[Skip to Content]
Access to paid content on this site is currently suspended due to excessive activity being detected from your IP address Please contact the publisher to request reinstatement.
[Skip to Content Landing]
July 1957

Serum Amylase Test in Differential Diagnosis of Freely Perforated Ulcer and Acute PancreatitisA Reevaluation

Author Affiliations

Senior Attending Surgeon, Montefiore Hospital and Homestead Hospital, Homestead, Pa. (Dr. Rosenburg). Resident in Surgery and Pathology, Montefiore Hospital (Dr. Akgun).

AMA Arch Surg. 1957;75(1):41-43. doi:10.1001/archsurg.1957.01280130045009

There are very few laboratory tests that can be depended upon per se to make a clinical diagnosis, and indeed the man who is wont to make a diagnosis on such evidence alone is certain to rue the day. However, there are a few tests which, when properly and competently executed, are reliable in clinching a differential diagnosis among several clinical possibilities. Such a test in our experience has been the serum amylase test in establishing a differential diagnosis between perforated ulcer and acute pancreatitis. Bockus1 has said:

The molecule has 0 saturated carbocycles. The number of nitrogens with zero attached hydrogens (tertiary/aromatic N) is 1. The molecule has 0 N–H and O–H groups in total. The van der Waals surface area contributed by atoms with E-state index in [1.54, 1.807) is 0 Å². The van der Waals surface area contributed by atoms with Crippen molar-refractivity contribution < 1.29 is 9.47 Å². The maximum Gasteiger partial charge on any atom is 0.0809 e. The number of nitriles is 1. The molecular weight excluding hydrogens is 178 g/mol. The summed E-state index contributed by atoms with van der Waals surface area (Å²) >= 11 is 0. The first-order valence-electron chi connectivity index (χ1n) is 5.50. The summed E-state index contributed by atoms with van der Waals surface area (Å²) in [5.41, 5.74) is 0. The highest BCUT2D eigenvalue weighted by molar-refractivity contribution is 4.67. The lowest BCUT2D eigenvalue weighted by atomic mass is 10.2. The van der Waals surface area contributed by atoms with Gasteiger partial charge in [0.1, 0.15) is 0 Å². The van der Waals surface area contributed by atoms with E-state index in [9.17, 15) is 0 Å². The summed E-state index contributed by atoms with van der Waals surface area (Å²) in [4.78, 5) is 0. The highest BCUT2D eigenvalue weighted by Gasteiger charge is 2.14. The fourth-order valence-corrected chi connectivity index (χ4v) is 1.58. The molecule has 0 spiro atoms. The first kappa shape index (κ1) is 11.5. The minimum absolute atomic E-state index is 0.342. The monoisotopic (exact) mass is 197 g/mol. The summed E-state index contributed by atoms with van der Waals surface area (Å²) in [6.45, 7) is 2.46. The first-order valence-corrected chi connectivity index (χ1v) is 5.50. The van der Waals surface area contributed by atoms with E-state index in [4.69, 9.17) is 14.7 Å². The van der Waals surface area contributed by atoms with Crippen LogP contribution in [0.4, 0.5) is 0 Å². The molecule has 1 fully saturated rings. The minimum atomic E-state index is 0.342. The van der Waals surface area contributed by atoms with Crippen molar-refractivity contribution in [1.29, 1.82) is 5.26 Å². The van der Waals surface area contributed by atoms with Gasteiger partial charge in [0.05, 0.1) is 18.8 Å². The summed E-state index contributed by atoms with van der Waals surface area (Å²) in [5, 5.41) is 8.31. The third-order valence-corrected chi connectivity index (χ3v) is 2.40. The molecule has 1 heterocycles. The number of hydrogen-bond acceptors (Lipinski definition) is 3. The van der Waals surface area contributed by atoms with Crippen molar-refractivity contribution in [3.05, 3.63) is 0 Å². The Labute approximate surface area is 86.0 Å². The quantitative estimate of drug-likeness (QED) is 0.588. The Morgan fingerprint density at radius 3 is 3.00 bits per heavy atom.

An immediate determination of the serum amylase may be helpful if acute pancreatitis is to be considered. If the serum amylase is markedly elevated, a primary diagnosis of acute pancreatitis is justified since perforated peptic ulcers rarely increase the concentration of the pancreatic enzymes in the blood.

In our laboratory, the Somogyi test is used, and the limit of normal has

First Page Preview View Large
First page PDF preview
First page PDF preview